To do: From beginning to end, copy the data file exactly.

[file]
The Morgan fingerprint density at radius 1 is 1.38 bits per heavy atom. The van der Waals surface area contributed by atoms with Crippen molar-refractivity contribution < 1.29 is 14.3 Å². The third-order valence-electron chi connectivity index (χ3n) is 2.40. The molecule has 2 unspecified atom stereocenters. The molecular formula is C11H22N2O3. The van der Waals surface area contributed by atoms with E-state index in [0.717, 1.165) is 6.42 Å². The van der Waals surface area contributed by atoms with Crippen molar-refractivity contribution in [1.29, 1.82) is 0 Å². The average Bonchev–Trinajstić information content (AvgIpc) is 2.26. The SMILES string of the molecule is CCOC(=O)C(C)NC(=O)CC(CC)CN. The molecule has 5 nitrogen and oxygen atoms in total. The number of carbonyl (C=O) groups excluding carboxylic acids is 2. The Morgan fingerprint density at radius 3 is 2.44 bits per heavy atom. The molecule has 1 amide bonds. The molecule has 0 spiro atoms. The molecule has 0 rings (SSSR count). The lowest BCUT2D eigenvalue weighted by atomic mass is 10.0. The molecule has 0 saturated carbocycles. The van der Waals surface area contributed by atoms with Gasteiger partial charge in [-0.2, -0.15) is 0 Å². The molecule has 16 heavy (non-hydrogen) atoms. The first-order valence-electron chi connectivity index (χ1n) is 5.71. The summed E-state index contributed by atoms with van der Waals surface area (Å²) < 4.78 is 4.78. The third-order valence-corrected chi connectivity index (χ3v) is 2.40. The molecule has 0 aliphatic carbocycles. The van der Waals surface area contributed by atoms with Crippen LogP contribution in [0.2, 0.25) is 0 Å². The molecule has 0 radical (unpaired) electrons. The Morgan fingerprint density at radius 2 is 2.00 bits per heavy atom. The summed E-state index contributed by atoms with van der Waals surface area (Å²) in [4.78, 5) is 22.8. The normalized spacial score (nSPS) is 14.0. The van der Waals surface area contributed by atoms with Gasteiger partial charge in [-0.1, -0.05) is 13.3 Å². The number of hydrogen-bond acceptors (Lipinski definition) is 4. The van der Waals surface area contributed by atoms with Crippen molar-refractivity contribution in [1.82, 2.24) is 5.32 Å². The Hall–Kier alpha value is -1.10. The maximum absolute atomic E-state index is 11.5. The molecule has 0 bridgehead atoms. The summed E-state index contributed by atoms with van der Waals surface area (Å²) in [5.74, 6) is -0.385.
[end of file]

The Morgan fingerprint density at radius 1 is 1.38 bits per heavy atom. The van der Waals surface area contributed by atoms with Crippen molar-refractivity contribution < 1.29 is 14.3 Å². The third-order valence-electron chi connectivity index (χ3n) is 2.40. The molecule has 2 unspecified atom stereocenters. The molecular formula is C11H22N2O3. The van der Waals surface area contributed by atoms with E-state index in [0.717, 1.165) is 6.42 Å². The van der Waals surface area contributed by atoms with Crippen molar-refractivity contribution in [1.29, 1.82) is 0 Å². The average Bonchev–Trinajstić information content (AvgIpc) is 2.26. The SMILES string of the molecule is CCOC(=O)C(C)NC(=O)CC(CC)CN. The molecule has 5 nitrogen and oxygen atoms in total. The number of carbonyl (C=O) groups excluding carboxylic acids is 2. The Morgan fingerprint density at radius 3 is 2.44 bits per heavy atom. The molecule has 1 amide bonds. The molecule has 0 spiro atoms. The molecule has 0 rings (SSSR count). The lowest BCUT2D eigenvalue weighted by atomic mass is 10.0. The molecule has 0 saturated carbocycles. The van der Waals surface area contributed by atoms with Gasteiger partial charge in [-0.2, -0.15) is 0 Å². The molecule has 16 heavy (non-hydrogen) atoms. The first-order valence-electron chi connectivity index (χ1n) is 5.71. The summed E-state index contributed by atoms with van der Waals surface area (Å²) < 4.78 is 4.78. The third-order valence-corrected chi connectivity index (χ3v) is 2.40. The molecule has 0 aliphatic carbocycles. The van der Waals surface area contributed by atoms with Crippen LogP contribution in [0.2, 0.25) is 0 Å². The molecule has 0 radical (unpaired) electrons. The Morgan fingerprint density at radius 2 is 2.00 bits per heavy atom. The summed E-state index contributed by atoms with van der Waals surface area (Å²) in [4.78, 5) is 22.8. The normalized spacial score (nSPS) is 14.0. The van der Waals surface area contributed by atoms with Gasteiger partial charge in [-0.1, -0.05) is 13.3 Å². The number of hydrogen-bond acceptors (Lipinski definition) is 4. The van der Waals surface area contributed by atoms with Crippen molar-refractivity contribution in [1.82, 2.24) is 5.32 Å². The Hall–Kier alpha value is -1.10. The maximum absolute atomic E-state index is 11.5. The molecule has 0 bridgehead atoms. The summed E-state index contributed by atoms with van der Waals surface area (Å²) in [5.74, 6) is -0.385.